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Old 01-27-2013, 08:22 PM   #2 (permalink)
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I just approached the same issue in a different may in my F150 aerocap thread.

My approach is, does shielding the differential cause an unsafe rise in temperatures, and how can I manage the airflow around the diff to increase streamlining and give a clean airflow out the back?

Since we're basically asking the same question, but you're approaching it from a more technical view, maybe the conversation should be here?
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Old 01-27-2013, 08:31 PM   #3 (permalink)
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The diff will be fine. I've never even noticed tractor diffs getting hot, and they are doing real work.
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Old 01-27-2013, 08:37 PM   #4 (permalink)
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Quote:
Originally Posted by plasticuser View Post
I just approached the same issue in a different may in my F150 aerocap thread.

My approach is, does shielding the differential cause an unsafe rise in temperatures, and how can I manage the airflow around the diff to increase streamlining and give a clean airflow out the back?

Since we're basically asking the same question, but you're approaching it from a more technical view, maybe the conversation should be here?
I think all the fundamental mechanical aspects take first priority, so diff & transmission cooling are higher up the list than aerodynamics, but with these resolved then the question is how to best approach the undercarriage airflow.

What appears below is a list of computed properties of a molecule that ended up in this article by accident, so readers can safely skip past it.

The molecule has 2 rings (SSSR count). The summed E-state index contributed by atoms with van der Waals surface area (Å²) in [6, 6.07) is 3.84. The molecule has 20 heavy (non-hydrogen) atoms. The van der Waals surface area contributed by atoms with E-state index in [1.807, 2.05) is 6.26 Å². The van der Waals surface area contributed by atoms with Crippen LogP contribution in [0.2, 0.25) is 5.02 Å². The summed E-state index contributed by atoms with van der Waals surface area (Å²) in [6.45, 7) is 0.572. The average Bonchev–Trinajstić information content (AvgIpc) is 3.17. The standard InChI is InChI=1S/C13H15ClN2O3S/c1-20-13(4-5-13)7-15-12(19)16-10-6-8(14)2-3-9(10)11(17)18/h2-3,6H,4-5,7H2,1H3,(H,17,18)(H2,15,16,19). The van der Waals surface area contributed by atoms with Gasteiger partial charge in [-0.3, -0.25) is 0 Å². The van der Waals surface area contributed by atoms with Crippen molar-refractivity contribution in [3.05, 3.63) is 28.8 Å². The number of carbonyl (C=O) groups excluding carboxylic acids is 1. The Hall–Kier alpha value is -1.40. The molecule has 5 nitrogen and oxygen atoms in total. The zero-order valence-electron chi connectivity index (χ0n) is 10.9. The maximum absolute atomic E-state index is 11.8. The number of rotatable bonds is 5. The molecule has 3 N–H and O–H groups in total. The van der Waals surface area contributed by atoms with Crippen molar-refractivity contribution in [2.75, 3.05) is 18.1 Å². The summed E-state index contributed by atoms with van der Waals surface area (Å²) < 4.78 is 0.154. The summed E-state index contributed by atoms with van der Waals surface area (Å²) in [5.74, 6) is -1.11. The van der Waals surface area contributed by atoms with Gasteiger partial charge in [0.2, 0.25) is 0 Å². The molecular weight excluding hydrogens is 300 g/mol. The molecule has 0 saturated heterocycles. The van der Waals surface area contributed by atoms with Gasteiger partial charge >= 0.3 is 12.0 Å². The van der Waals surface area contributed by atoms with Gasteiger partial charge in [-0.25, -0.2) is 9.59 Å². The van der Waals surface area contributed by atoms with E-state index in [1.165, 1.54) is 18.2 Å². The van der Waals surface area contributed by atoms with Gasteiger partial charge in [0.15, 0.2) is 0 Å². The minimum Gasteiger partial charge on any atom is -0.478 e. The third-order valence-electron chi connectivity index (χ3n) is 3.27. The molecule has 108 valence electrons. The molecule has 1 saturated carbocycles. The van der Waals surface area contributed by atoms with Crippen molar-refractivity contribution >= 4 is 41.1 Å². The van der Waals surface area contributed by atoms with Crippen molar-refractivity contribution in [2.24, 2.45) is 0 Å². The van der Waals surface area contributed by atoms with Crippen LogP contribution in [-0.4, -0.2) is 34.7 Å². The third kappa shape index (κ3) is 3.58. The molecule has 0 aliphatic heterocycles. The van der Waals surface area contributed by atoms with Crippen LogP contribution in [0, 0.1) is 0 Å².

I could not/would not do a full cover belly pan, I have live (solid) axles, so articulation is always going to be a problem, I have done front from bullbar (pushbar) to front axle, then will do the sides (done partial there already) between axles, then from rear axle back, so I will be left with the two axle gaps and the centre tunnel gap, this should be plenty of exposure for transmission and diff cooling.
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Old 01-27-2013, 08:57 PM   #5 (permalink)
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A full cover belly pan works quite well for my F150. I can stay under the driveshaft most of the way, then notch around it so it has freedom to move. This would also keep airflow entirely away from the spare tire and tow hitch.

My ideas include making a heatsink that bolts on to the outside, and other various passive cooling ideas.... if it is even necessary. I'll collect temperature data first and see what happens.
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Old 01-27-2013, 08:58 PM   #6 (permalink)
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Belly pans seem to get mixed results, some report expected improvements, others none or even negative results, so there is definately more devils in the detail.
Apart from getting the approach angles for the front undertray and the departure angles right on the diffuser one must also consider what is going on with the boundry layer.

Even though the underside may be a mess and is causing turbulance it may well be that the boundary layer is set by the lowest point, say the axles and these may be attached at their lower limits as the vehicle travels over and skims at these points.
If you go and hang a belly pan the full length of the vehicle, even if it is at lowest axle height, this will result in the boundary layer transferring to this surface and then adding to effective frontal area, which may be more than enough to offset the gains of reduced turbulance.